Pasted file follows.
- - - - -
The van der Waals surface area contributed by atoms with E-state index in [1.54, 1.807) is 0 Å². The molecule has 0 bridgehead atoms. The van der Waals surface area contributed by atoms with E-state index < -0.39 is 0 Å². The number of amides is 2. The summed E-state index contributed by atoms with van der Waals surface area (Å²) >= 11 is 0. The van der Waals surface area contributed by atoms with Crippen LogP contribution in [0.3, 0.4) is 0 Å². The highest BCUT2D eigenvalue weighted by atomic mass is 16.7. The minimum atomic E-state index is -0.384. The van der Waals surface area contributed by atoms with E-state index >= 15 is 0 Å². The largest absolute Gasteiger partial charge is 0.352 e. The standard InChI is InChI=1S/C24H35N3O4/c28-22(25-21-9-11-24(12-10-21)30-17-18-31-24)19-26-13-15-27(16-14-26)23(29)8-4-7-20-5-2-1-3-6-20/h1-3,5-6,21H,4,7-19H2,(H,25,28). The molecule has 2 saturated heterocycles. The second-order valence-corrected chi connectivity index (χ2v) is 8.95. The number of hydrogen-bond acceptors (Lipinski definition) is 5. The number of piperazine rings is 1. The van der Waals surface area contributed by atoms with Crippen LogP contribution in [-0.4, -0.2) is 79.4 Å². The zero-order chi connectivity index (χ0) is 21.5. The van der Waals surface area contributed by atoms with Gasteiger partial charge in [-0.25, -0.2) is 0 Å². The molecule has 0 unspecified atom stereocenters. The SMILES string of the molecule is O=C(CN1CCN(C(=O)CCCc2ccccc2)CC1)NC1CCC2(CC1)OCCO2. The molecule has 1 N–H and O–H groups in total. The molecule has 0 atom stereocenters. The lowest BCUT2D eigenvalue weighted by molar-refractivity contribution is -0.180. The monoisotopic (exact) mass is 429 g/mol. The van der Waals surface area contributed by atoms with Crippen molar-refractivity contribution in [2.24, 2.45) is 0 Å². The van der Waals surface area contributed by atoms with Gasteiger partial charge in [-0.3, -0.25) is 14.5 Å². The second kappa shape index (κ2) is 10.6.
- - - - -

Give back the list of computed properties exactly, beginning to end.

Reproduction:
The van der Waals surface area contributed by atoms with E-state index in [1.54, 1.807) is 0 Å². The molecule has 0 bridgehead atoms. The van der Waals surface area contributed by atoms with E-state index < -0.39 is 0 Å². The number of amides is 2. The summed E-state index contributed by atoms with van der Waals surface area (Å²) >= 11 is 0. The van der Waals surface area contributed by atoms with Crippen LogP contribution in [0.3, 0.4) is 0 Å². The highest BCUT2D eigenvalue weighted by atomic mass is 16.7. The minimum atomic E-state index is -0.384. The van der Waals surface area contributed by atoms with E-state index >= 15 is 0 Å². The largest absolute Gasteiger partial charge is 0.352 e. The standard InChI is InChI=1S/C24H35N3O4/c28-22(25-21-9-11-24(12-10-21)30-17-18-31-24)19-26-13-15-27(16-14-26)23(29)8-4-7-20-5-2-1-3-6-20/h1-3,5-6,21H,4,7-19H2,(H,25,28). The molecule has 2 saturated heterocycles. The second-order valence-corrected chi connectivity index (χ2v) is 8.95. The number of hydrogen-bond acceptors (Lipinski definition) is 5. The number of piperazine rings is 1. The van der Waals surface area contributed by atoms with Crippen LogP contribution in [-0.4, -0.2) is 79.4 Å². The zero-order chi connectivity index (χ0) is 21.5. The van der Waals surface area contributed by atoms with Gasteiger partial charge in [-0.25, -0.2) is 0 Å². The molecule has 0 unspecified atom stereocenters. The SMILES string of the molecule is O=C(CN1CCN(C(=O)CCCc2ccccc2)CC1)NC1CCC2(CC1)OCCO2. The molecule has 1 N–H and O–H groups in total. The molecule has 0 atom stereocenters. The lowest BCUT2D eigenvalue weighted by molar-refractivity contribution is -0.180. The monoisotopic (exact) mass is 429 g/mol. The van der Waals surface area contributed by atoms with Crippen molar-refractivity contribution in [2.24, 2.45) is 0 Å². The van der Waals surface area contributed by atoms with Gasteiger partial charge in [-0.3, -0.25) is 14.5 Å². The second kappa shape index (κ2) is 10.6.